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Printing Muscle and Bone
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Written by Gizmo   
Tuesday, 19 December 2006 20:00

Read the full story at Technology Review:

"Researchers at Carnegie Mellon University and the University of Pittsburgh have successfully directed adult stem cells from mice to develop into bone and muscle cells with the aid of a custom-designed ink-jet printer. They say it's a first step toward better understanding tissue regeneration, which may one day lead to therapies for repairing damaged tissues, as occurs in osteoarthritis.

For years, tissue engineers have used souped-up printers, and in some cases off-the-shelf models, to print 'bio-inks.' These inks consist of anything from proteins to individual cells printed in microscopic patterns. By printing layer upon layer of cell patterns, scientists may one day be able to 'print' whole tissues or organs for replacement therapies.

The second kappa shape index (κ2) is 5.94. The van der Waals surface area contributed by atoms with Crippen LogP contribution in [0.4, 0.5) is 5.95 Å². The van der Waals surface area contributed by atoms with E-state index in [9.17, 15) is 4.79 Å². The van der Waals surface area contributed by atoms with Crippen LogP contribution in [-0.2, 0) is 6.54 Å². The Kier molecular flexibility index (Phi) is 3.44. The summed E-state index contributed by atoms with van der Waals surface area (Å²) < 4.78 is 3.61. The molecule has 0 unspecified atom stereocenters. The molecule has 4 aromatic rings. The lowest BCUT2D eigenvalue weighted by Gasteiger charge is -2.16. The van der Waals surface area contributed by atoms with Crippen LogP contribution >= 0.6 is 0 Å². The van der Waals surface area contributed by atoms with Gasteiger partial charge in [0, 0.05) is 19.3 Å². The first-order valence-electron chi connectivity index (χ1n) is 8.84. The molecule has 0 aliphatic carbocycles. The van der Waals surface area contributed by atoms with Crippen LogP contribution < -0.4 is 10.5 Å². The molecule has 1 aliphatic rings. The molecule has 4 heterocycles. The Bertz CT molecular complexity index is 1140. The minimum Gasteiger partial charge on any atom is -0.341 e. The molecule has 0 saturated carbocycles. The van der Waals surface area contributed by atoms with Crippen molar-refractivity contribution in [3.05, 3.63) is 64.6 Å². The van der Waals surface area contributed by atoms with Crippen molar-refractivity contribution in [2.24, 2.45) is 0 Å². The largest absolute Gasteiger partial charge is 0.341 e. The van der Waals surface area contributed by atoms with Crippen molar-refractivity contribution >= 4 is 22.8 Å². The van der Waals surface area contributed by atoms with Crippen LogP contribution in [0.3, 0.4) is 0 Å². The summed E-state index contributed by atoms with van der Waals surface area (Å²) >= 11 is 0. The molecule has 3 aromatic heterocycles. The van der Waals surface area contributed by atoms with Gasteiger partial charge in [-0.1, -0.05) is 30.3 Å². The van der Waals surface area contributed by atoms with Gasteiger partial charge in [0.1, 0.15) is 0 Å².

Now Phil Campbell and his team at Carnegie Mellon have added a new branch to the budding field of bioprinting. Certain growth factors spur stem cells to morph into specific kinds of cells, such as bone or muscle. Campbell and his colleagues have successfully printed growth-factor solutions on the same slide, or 'paper', forming a scaffold onto which stem cells can interact and differentiate into bone or muscle cells side by side."

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